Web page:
• 19th - 20th century. Since most of the photos I'm trying to date in my family history collection are from the 1850s through to the early 1900s, this book will give me plenty of clues to add a bit more authority to my estimates based on guessing my ancestors' ages.
  • Illustrations. The annotated illustrations in this book are so, so intricate. The author really seems to know what she's talking about. I have to admit I was a little disappointed by the lack of photographs (there are just a handful) in the book but the illustrations made up for my disappointment.
  • Men and women's clothing: Although female ancestors' clothing is probably easier to analyse and date, this book also provides plenty of information about men's clothing.
  • At 350 pages I definitely feel like I got my money's worth with this book.

>>>> How did I use this book for my family history research? <<<<

Here is an example of how I analysed one of my ancestors' photographs using Betty's book.

Before I received Betty's book, I did know some information about the photograph of my ancestor.

The photograph below is a studio portrait photograph of my great-great-grandmother, Catherine CARRICK (nee HIGGINS). Catherine was born in the town of Tuam in County Galway, on the west coast of Ireland about 1838. She moved to Macclesfield, County Cheshire in the UK at some stage before she married Thomas CARRICK in 1859 at the Church of St Philip and St James, Chapel St, Edgeley in the District of Stockport, in the Counties of Cheshire and Lancaster.

Thomas and Catherine CARRICK had a number of children and sailed with their five surviving children, Mary Anne, Thomas, Patrick, Honora and Catherine, to Sydney in 1880. They lived in the Rozelle and Balmain areas close of Sydney. Catherine died in 1904 and is buried in the Catholic area of Rookwood cemetery in Sydney.

The following photo was sent to me by one of my distant cousins, a descendant of Thomas and Catherine CARRICK's daughter, Honora CARRICK. The photo was taken in Sydney in the Eden Photographic studio. 

From the book titled The Mechanical Eye in Australia, Photography 1841-1900 (shown to me a few years ago by another genealogist in my family), I found out that Eden (Society Studios) operated from 805 George Street, Sydney from 1895 to 1897, and then from 1897-1900 at 725-729 George Street Sydney, as George Eden Proprietor. This information means that the photo below was taken somewhere between 1895 and 1900, when Catherine was 57-62 years of age. In the photograph below, I think Catherine looks closer to 57 than 62 years of age, so I guess that the photo was taken closer to 1895 than 1900.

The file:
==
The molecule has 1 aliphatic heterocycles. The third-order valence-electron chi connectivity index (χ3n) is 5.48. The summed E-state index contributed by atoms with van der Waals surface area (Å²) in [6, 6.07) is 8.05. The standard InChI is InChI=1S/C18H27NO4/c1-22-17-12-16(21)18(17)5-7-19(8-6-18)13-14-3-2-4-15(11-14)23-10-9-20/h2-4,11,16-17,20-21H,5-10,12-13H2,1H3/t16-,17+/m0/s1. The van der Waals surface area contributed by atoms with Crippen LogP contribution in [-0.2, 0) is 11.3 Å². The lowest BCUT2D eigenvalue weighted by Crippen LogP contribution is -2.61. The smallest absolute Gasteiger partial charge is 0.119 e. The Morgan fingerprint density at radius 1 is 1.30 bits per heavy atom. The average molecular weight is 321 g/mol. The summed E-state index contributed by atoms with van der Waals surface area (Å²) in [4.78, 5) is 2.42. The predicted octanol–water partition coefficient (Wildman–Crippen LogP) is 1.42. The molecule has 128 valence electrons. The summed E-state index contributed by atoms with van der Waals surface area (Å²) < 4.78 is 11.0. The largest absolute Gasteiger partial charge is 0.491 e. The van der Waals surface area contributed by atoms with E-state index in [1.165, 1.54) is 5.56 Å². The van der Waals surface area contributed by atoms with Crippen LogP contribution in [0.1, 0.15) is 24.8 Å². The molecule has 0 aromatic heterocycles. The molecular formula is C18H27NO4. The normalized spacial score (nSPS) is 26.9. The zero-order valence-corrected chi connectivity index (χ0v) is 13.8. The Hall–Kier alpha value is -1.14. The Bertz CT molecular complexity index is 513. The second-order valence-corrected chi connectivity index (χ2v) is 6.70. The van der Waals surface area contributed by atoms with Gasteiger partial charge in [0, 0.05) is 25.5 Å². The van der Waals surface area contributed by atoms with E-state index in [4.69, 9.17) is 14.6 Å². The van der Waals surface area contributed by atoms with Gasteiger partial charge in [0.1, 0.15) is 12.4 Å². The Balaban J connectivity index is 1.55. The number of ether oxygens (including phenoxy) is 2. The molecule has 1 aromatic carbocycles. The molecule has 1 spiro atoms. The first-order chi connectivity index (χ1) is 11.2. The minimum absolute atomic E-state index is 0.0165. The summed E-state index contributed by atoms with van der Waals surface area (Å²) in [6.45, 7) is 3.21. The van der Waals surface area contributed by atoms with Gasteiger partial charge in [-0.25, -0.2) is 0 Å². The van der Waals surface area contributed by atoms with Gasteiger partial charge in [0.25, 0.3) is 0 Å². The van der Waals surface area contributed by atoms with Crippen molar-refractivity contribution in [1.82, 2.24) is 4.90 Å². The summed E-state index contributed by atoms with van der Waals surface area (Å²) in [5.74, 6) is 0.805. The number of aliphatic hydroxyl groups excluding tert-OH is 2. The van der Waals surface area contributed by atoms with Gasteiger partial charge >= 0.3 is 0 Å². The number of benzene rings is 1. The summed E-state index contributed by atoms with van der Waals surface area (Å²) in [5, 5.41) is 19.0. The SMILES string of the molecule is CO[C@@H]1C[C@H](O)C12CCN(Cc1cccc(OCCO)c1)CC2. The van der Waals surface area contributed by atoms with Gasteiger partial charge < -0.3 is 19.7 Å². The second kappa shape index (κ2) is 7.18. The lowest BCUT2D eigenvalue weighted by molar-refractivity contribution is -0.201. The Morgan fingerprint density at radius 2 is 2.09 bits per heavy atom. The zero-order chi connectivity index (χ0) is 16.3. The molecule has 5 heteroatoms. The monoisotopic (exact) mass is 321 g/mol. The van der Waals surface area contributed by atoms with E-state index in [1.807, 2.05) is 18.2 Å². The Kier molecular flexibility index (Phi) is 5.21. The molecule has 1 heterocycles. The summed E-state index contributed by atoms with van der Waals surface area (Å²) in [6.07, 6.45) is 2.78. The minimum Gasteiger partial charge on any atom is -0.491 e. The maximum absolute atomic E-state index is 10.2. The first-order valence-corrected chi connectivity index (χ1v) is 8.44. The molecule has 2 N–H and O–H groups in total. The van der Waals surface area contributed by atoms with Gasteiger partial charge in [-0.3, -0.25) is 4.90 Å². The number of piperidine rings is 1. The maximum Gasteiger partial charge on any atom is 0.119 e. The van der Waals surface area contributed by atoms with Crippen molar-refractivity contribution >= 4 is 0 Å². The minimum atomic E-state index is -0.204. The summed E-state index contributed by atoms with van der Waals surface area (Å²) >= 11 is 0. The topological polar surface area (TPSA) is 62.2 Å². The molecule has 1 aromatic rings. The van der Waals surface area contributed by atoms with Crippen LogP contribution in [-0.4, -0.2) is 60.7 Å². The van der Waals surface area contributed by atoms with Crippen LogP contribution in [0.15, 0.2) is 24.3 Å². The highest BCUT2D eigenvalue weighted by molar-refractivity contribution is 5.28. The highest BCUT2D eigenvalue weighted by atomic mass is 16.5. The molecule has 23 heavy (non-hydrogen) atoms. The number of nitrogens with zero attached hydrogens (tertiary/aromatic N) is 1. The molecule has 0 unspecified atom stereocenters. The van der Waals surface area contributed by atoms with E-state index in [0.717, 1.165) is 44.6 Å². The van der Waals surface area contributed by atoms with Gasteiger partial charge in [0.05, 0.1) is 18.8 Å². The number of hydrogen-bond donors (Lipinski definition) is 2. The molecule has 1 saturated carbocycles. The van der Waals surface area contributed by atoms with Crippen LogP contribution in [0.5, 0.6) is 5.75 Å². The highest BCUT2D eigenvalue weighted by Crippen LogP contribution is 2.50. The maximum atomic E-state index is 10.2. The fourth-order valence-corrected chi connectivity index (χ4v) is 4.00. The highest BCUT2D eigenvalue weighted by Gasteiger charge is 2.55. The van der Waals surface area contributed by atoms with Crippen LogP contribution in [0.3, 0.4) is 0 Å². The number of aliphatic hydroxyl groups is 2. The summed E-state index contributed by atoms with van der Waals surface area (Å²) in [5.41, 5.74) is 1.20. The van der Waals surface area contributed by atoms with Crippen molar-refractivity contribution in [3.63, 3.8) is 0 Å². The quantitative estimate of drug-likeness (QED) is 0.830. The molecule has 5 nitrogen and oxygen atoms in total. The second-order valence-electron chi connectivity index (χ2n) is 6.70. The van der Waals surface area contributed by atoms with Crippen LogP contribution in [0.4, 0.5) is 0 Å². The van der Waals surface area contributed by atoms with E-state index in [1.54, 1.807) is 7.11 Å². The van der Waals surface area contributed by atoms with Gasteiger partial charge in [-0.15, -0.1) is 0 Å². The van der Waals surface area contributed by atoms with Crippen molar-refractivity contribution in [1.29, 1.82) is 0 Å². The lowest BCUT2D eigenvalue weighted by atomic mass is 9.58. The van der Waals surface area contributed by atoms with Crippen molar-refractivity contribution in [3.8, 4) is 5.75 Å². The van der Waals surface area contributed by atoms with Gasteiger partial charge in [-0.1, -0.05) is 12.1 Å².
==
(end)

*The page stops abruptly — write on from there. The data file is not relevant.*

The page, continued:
By using Betty Kreisel Shubert Out of Style book, I worked out that:

  • Catherine's sleeves were typical of fashions in the 1890s: "Starting as small vertical puffs in the late 1880s, by the early 1890s sleeve caps had grown into leg-o'-muttons or ballooning bishop sleeves. Each year they grew bigger, reaching their most extreme size and greatest popularity between 1895-1898" (from page 157 in Out of Style).
  • The narrow waist on Catherine's dress was also quite typical of the day: "Waists were as small as corsets could squeeze them. Combined with top-heavy sleeves and bell-shaped skirts, the Hour Glass Silhouette was 'the look' of the decade" (from page 157 in Out of Style).
  • Catherine's hairstyle was also common for the period: "Repeatedly seen in vintage photographs of average women are simple, pulled-back, sometimes careless hairstyles, without added hairpieces. Bangs were gone, foreheads were clear ..." (from page 163 in Out of Style).
  • The style of dress worn by Catherine was also typical of this time. In her book, Betty describes a dress designed and made by her grandmother as described on page 163 in Out of Style. The description of Betty's grandmother's dress included very similar features to Catherine's dress. Betty describes the main features of her grandmother's dress as follows:
    - two-piece brown dress
    - beautiful handwork of tiny cross-stitches that held featherbones onto every seam
    - a narrower stiffened sleeve supported the large outer sleeve
    - Betty dated her grandmother's dress as 1896-1898 because sleeves were "at their most extreme" during this period
    - a separate velvet collar topped the V-shaped yoke on the bodice
  • The buttoned-up front of the top of Catherine's dress is very similar to the illustration depicted in "The Nine Sequential Phases of the Rise and Fall  and Rise (Again!) of the Bustle" (from pages 20-21 in Out of Style), especially as the illustration in the book also shows a high neck with a squarish centrepiece at the neck. Bodices and jackets are described as similar to the one worn by Catherine: "Bodice/jackets: Jackets were short again, with small buttons going all the way up to the neck. All had a tight, tailored, corseted look (from page 29 in Out of Style).

>>>> How long does it take to analyse an ancestor's clothing using this book? <<<<

All in all, although I did have a fair idea of when the photograph was taken, the Out of Style book about how vintage fashions evolved really did give me a definite way to analyse this ancestor's clothing as shown in a studio photograph above. The whole process of analysing Catherine's photograph, with Betty's book as my guide, took just under one hour.

Please note that all the photo analysis above was undertaken with good old-fashioned printed books. Although I absolutely LOVE using the internet for my family history research, I am constantly reminded of the value of non-online resources.